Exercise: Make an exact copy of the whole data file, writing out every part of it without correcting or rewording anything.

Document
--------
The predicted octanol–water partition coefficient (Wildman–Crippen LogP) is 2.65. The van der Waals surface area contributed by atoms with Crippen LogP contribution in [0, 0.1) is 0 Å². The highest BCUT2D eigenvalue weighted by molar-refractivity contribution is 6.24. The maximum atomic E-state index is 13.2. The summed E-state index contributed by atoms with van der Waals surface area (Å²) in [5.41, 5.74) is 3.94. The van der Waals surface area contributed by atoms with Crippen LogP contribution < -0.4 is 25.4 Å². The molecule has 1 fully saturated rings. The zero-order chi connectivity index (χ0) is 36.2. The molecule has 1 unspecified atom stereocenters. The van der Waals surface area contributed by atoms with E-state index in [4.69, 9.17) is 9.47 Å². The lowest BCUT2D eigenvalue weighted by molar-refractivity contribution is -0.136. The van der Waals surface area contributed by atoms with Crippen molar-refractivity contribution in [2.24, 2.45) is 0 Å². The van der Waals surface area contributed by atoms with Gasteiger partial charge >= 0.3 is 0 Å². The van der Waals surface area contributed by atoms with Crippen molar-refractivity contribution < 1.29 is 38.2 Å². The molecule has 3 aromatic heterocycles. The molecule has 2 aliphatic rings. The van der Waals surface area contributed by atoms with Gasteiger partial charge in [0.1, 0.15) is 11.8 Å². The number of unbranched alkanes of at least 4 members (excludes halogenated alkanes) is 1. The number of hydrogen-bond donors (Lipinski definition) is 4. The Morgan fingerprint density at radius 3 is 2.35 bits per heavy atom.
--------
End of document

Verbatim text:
The predicted octanol–water partition coefficient (Wildman–Crippen LogP) is 2.65. The van der Waals surface area contributed by atoms with Crippen LogP contribution in [0, 0.1) is 0 Å². The highest BCUT2D eigenvalue weighted by molar-refractivity contribution is 6.24. The maximum atomic E-state index is 13.2. The summed E-state index contributed by atoms with van der Waals surface area (Å²) in [5.41, 5.74) is 3.94. The van der Waals surface area contributed by atoms with Crippen LogP contribution < -0.4 is 25.4 Å². The molecule has 1 fully saturated rings. The zero-order chi connectivity index (χ0) is 36.2. The molecule has 1 unspecified atom stereocenters. The van der Waals surface area contributed by atoms with E-state index in [4.69, 9.17) is 9.47 Å². The lowest BCUT2D eigenvalue weighted by molar-refractivity contribution is -0.136. The van der Waals surface area contributed by atoms with Crippen molar-refractivity contribution in [2.24, 2.45) is 0 Å². The van der Waals surface area contributed by atoms with Gasteiger partial charge >= 0.3 is 0 Å². The van der Waals surface area contributed by atoms with Crippen molar-refractivity contribution < 1.29 is 38.2 Å². The molecule has 3 aromatic heterocycles. The molecule has 2 aliphatic rings. The van der Waals surface area contributed by atoms with Gasteiger partial charge in [0.1, 0.15) is 11.8 Å². The number of unbranched alkanes of at least 4 members (excludes halogenated alkanes) is 1. The number of hydrogen-bond donors (Lipinski definition) is 4. The Morgan fingerprint density at radius 3 is 2.35 bits per heavy atom.